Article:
Galilee (Hebrew: הגליל, translit. HaGalil; Arabic: الجليل, translit. al-Jalīl) is a region in northern Israel. The term Galilee traditionally refers to the mountainous part, divided into Upper Galilee (Hebrew: גליל עליון, translit. Galil Elyon) and Lower Galilee (Hebrew: גליל תחתון, translit. Galil Tahton).
In modern, common usage, Galilee refers to all of the area that is beyond Mount Carmel to the northeast, extending from Dan to the north, at the base of Mount Hermon, along Mount Lebanon to the ridges of Mount Carmel and Mount Gilboa north of Jenin to the south, and from the Jordan Rift Valley to the east across the plains of the Jezreel Valley and Acre to the shores of the Mediterranean Sea and the coastal plain in the west, including Beth Shean's valley, Sea of Galilee's valley, and Hula Valley, although it usually does not include Haifa's immediate northern suburbs.
By this definition it overlaps with much of the administrative Northern District of the country (which also includes the Golan Heights and part of Menashe Heights but not Qiryat Tiv'on). Western Galilee (Hebrew: גליל מערבי, translit. Galil Ma'aravi) is a common term referring to the western part of the Upper Galilee and its shore, and usually also the northwestern part of the Lower Galilee, mostly overlapping with Acre sub district. Galilee Panhandle is a common term referring to the "panhandle" in the east that extends to the north, where Lebanon is to the west, and includes Hula Valley and Ramot Naftali mountains of the Upper Galilee. Historically, the part of Southern Lebanon south of the east-west section of the Litani River also belonged to the region of Galilee, but the present article mainly deals with the Israeli part of the region.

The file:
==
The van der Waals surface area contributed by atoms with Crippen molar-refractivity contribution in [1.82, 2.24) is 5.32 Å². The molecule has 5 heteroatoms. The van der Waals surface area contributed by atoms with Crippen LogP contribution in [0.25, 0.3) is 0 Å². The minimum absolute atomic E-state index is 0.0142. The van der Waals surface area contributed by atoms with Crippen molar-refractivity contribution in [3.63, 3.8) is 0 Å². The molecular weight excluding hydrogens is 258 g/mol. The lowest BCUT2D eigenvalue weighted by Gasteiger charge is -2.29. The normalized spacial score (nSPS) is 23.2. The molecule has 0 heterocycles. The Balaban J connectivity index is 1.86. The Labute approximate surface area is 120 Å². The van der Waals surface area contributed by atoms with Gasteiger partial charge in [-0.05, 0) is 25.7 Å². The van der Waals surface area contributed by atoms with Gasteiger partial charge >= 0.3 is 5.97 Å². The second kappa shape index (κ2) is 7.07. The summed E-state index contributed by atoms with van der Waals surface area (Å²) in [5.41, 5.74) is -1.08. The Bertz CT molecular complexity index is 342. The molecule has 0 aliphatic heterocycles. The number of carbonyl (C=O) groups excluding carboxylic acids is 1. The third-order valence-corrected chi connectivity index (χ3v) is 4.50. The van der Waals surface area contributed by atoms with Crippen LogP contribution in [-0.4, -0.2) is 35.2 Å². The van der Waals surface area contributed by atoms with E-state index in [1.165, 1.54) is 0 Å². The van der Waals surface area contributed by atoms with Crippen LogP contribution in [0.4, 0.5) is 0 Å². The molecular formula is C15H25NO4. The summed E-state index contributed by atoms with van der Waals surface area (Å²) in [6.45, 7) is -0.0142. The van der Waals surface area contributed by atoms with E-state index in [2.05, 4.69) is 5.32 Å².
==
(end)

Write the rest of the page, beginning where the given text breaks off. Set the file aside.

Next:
The region's Israelite name is from the Hebrew root galil, an ultimately unique word for 'district', and usually 'cylinder'. The Hebrew form used in Isaiah 8:23 (or 9:1 in different Biblical versions) is in the construct state, "g'lil hagoyim", meaning 'Galilee of the nations', i.e. the part of Galilee inhabited by Gentiles at the time that the book was written.
The region in turn gave rise to the English name for the "Sea of Galilee" referred to as such in many languages including ancient Arabic. In the Hebrew language, the lake is referred to as Kinneret (Numbers 34:11, etc.), from Hebrew kinnor ('harp', describing its shape); Lake of Gennesaret (Luke 5:1, etc.), from Ginosar, from ge ('valley') and either netser ('branch') or natsor ('to guard', 'to watch'), which may have been a reference to Nazareth town; and alternatively named the Sea of Tiberias (John 6:1, etc.), from the town of Tiberias at its southwestern end, itself named after the first-century CE Roman emperor Tiberius. These are the three names used in originally internal Jewish-authored literature rather than the "Sea of Galilee". However, Jews did use "the Galilee" to refer to the whole region (Aramaic הגלילי), including its lake.